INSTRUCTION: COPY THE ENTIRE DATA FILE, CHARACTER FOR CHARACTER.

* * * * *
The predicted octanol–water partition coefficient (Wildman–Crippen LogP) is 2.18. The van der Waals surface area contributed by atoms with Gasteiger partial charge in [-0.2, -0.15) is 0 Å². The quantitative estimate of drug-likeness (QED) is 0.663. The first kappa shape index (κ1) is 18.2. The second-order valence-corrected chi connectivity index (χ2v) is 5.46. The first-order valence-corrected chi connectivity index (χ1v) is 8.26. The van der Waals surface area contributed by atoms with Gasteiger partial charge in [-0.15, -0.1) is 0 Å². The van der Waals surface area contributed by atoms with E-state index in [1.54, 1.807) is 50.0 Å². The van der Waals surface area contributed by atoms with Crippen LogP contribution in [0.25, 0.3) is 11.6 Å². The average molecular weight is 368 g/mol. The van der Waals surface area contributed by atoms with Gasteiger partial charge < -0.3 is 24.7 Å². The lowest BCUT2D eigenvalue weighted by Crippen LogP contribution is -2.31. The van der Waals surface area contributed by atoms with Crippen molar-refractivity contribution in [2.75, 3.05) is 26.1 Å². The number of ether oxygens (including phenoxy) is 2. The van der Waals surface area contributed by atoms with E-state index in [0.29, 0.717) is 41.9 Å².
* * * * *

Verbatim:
The predicted octanol–water partition coefficient (Wildman–Crippen LogP) is 2.18. The van der Waals surface area contributed by atoms with Gasteiger partial charge in [-0.2, -0.15) is 0 Å². The quantitative estimate of drug-likeness (QED) is 0.663. The first kappa shape index (κ1) is 18.2. The second-order valence-corrected chi connectivity index (χ2v) is 5.46. The first-order valence-corrected chi connectivity index (χ1v) is 8.26. The van der Waals surface area contributed by atoms with Gasteiger partial charge in [-0.15, -0.1) is 0 Å². The van der Waals surface area contributed by atoms with E-state index in [1.54, 1.807) is 50.0 Å². The van der Waals surface area contributed by atoms with Crippen LogP contribution in [0.25, 0.3) is 11.6 Å². The average molecular weight is 368 g/mol. The van der Waals surface area contributed by atoms with Gasteiger partial charge < -0.3 is 24.7 Å². The lowest BCUT2D eigenvalue weighted by Crippen LogP contribution is -2.31. The van der Waals surface area contributed by atoms with Crippen molar-refractivity contribution in [2.75, 3.05) is 26.1 Å². The number of ether oxygens (including phenoxy) is 2. The van der Waals surface area contributed by atoms with E-state index in [0.29, 0.717) is 41.9 Å².